With a new day comes a new resolve and new beginnings, and the intense disappointment from Sunday is already fading slightly. Yes we finished well before cut-off, but I was really preparing and hoping for much better than that. Only the athletes among you will understand.

But we must move on, and the reason why I can do so with a happy heart is that our donor page shows that, together with the money that were paid into the SANCB’s direct bank account we have made our fund-raising target! Thank you so much to everybody that did their bit to make this happen.

And for those who really want the depressing detail of what happened at what could easily be called Ironman Katrina, read on but beware, it’s a good and propper pity party.

The Darkness Within

They say writing is a form of therapy, so I suppose I’d better start writing. Frustration, devastation, disappointment and yet, two days after the event the only outward signs I have to show for it are mildly stiff quads and sore knees. How is this possible? What went wrong?

I have been asked many times in the past whether I ever felt like quitting an Ironman race, and I could always honestly say I never did. Even this time it never crossed my mind, but the demon I faced instead was much worse. I experienced the hardship and the joy which is part of almost every Ironman experience, but this time it was in the reverse order and not at all like it should have happened.

We arrived in the Friendly City on the Thursday evening and were able to have a good night’s sleep before our first sea swim in beautiful calm waters on the Friday morning. As we were driving down to the beach we had the privilege of spotting a school of about 40 dolphins – a lucky omen, we thought. Our preparations went exceedingly well, and we even managed to squeeze in a short bike ride and a run in the two days leading up to Race Day.

As Sunday drew nearer, the weather grew steadily worse. I was a little nervous because of the weather, but more than that I was excited to see whether all the hard work in terms of training and eating rather healthily would pay off. I had never trained this hard before, and all indications were such that I could realistically expect a Personal Best. My guide Kevin is a much better runner, so I knew that if I could only get faster on the run we would already be guaranteed a better finish time.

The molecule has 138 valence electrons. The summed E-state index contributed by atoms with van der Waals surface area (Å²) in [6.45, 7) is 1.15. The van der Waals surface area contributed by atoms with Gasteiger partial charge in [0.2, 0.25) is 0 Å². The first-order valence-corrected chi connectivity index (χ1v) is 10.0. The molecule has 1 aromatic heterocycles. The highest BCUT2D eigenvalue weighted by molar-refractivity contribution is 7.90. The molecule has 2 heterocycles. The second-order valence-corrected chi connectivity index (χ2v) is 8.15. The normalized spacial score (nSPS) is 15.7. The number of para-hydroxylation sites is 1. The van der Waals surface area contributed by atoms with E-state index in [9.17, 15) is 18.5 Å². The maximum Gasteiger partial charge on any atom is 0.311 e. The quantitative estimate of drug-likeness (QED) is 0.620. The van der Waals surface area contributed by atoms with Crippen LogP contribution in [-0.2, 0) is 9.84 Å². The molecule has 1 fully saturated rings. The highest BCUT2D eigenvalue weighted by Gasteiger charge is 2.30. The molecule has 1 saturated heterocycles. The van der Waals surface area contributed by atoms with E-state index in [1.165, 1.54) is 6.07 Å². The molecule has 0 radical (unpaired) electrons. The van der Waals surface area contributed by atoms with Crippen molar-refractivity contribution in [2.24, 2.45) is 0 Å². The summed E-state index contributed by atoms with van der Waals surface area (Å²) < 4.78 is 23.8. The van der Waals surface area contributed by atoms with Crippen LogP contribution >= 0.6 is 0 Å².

When we left the guest house for the start at 5h30AM on Sunday morning it already started drizzling, and that would set the scene for much of the day. Despite all that, I felt great. We even had time for a short warm-up swim which made a huge difference at the swim start. You might well think it’s crazy to add to an already considerable 3.8km swim, but it really helps to get the blood to where it should go and to calm the pre-race nerves.
The sea was really choppy and the currents were making it difficult for the swimmers to stay on course. As Kevin and I were tethered, all I had to do was to follow him and to hope that he’s not going too far off course. I felt really strong throughout the swim and I remember thinking happy thoughts of gratitude to everybody who helped me get to this point. For the last two months I wanted to get to the Virgin Active pool twice a week to try to improve on my mediocre swimming, and I couldn’t have done it if it wasn’t for a few fellow triathletes in the area who offered to give me a ride to the gym.

The bike leg was no less demanding since by then the wind was gradually getting stronger. The bike course consists of three laps of 60km each, and I was so pleased to find at the beginning of lap three that I was not in the same excrutiating pain as on previous years. Long bike rides on Saturdays and interval sessions on cold weekday mornings seemed to be paying off, and every time we got off the seat to stretch I could immediately feel my muscles recovering, ready for another half hour at race pace. I decided to eat plenty so I won’t be exhausted by the time we start the run. If only I had paid as much attention to nutrition as I did to actual training. You don’t experiment with new foods on race day!  Jels two years past their expiry date, and too much dried meat for protein – what was I thinking?

We decided before the race already that I would hold back on the last half hour of the bike leg so I would have something left to give on the run which is by far my weakest discipline. We stuck with the plan, sort of, but I really felt I could nail this, even with winds peaking at 50 km+ that sometimes kept us back to a crawl.